A trip to the uncanny valley: “I’m here to help.”

Alex Moore
By Alex Moore | 1 August 2023
Alex Moore.

Should brand support bots be fake humans? Or just speak to you as the brand? Alex Moore takes a trip to the uncanny valley.

Brand chatbots. We’ve all used them. We’ve all been frustrated by them. And, as they get smarter, we’ve all tried to break their computer-generated brains. But as the tech gets more sophisticated, and applied to more customer interactions, the role of chatbots is changing. No longer simply a clunky triage utility, they’re growing to become the true helpful voice — and in some cases, face — of the brand they represent.

Which poses a few questions. Have customer expectations of chatbots changed too? What do they want or need from the experience? And have we collectively moved on from the idea that chatbots need a human name and a quirky personality? Or do we still like the idea of getting support from a fake person called Barry who’s sorry to hear that, and likes cats and footy?

Of course, there’s a scale here. Not every brand goes full Barry. And there are benefits to giving your chatbot a human name, or at least a human-ish persona and character that captures what your brand’s about.

For one, it’s a ubiquitous format that we’ve all become used to over time. Take Apple’s Siri or Olive from Woolworths Mobile for example. We ‘chat’ to Siri or Olive but know full well it’s just a piece of tech. We don’t think for a second there’s a human there and the experience, for the most part, feels natural and seamless. For most people, getting clear and helpful advice without having to actually talk to someone is a big plus.

They also ‘fit’ their respective brands. Woolies can call its chatbot Olive (and create a cute little Olive cartoon character) because it’s a family-friendly retailer, offering a warm and ‘fresh’ experience. Even for their mobile business. And Siri, somehow, is both super smart and super accessible. Which sums up Apple pretty well.

Adding human warmth to an online chatbot encounter doesn’t hurt, right? Even if it’s all a ruse, it’s just a little harmless fun. And a great way to flex a brand’s personality. But what about the more serious, professional services brands? Banks, governments, utilities, super funds?

Even the most challenging of challenger brands in these sectors need to maintain an element of serious sincerity. Especially as most people turn to these chatbots for help, or for sharing a complaint. Does a fake human work in these moments? Can it be truly empathetic? Or does it come off as inauthentic and contrived?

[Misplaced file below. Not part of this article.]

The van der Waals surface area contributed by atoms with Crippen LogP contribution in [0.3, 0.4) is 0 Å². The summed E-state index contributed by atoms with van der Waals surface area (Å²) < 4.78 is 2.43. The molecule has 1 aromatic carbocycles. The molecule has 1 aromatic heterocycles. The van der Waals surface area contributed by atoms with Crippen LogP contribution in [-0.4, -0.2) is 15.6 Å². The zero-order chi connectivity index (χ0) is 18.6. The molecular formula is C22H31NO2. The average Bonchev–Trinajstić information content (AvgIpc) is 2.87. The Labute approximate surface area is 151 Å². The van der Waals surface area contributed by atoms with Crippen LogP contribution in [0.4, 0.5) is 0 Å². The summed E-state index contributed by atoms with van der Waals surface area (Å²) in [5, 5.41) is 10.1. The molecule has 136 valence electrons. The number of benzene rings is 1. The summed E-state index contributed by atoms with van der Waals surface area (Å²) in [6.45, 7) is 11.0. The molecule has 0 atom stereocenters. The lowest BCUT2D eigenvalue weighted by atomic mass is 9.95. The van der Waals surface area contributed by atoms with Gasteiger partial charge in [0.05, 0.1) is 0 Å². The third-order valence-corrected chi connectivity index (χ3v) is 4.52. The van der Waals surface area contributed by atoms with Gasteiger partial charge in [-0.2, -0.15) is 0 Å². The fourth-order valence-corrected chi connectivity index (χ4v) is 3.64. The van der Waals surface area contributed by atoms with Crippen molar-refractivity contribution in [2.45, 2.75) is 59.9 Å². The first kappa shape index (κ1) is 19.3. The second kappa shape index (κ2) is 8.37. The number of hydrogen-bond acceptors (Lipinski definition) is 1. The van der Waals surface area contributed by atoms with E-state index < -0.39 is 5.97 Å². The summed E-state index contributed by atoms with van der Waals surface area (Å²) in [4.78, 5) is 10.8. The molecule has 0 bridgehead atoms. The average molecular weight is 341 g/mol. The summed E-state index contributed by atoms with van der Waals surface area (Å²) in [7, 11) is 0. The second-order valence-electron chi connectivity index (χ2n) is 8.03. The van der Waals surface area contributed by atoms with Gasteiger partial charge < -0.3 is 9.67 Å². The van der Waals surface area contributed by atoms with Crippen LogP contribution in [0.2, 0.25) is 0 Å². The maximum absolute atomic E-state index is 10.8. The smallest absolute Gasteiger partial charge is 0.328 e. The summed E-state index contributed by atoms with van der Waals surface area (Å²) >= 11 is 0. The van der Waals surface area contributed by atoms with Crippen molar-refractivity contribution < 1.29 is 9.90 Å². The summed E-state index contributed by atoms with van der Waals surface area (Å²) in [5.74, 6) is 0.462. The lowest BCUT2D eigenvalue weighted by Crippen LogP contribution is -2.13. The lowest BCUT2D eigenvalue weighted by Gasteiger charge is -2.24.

A few years ago, ANZ NZ deployed (or is that employed?) a ‘digital person’. Jamie, as she was known, had hobbies and interests. Along with an animated face, so customers could chat with her ‘face to face’. It was all designed to make the avatar feel more human. Going by their website, it looks like she doesn’t work there anymore.

Jamie probably veered too close to the depths of the Uncanny Valley — the feeling of unease in response to a robot or piece of tech being too human-like.

So, how can brands navigate the valley, while still bringing a human element to a virtual conversation? ChatGPT might have the answer.

As a piece of generative AI software, it’s shown us that chatbots can speak in a human way, without a human backstory or name. And they don’t even need to speak in the first person to do it. Most brands these days already communicate in a conversational, third-person tone. Apply that existing tone to the tech, and you’ve got a consistent brand experience that already has its moniker — your brand name.

Let’s apply that thinking using the ANZ NZ example. It would mean instead of talking to Jamie, your ANZ assistant, you’d just be talking with your bank, ANZ. There’s no new character or name. It’s just the brand’s existing personality, in conversation with you — taking it from ‘I’m here to help’ to ‘We’re here to help’. A nuanced difference, but one with important implications.

Consider this. What happens when the tech gets so advanced, the chatbot is the primary customer touchpoint for your brand? Instead of just a little messenger widget in the bottom right-hand corner of your website, it becomes your website. And app. And is there for every online customer interaction. Like the home page of Google, but just for your products and services.

In that not-too-distant future, do you want your customers to reach out and engage with a character like Barry or Jamie?

Or, would you prefer they engage with your brand directly?

When authenticity is more important than ever. Ask yourself. What’s more real?

Alex Moore is a Senior Writer at XXVI.

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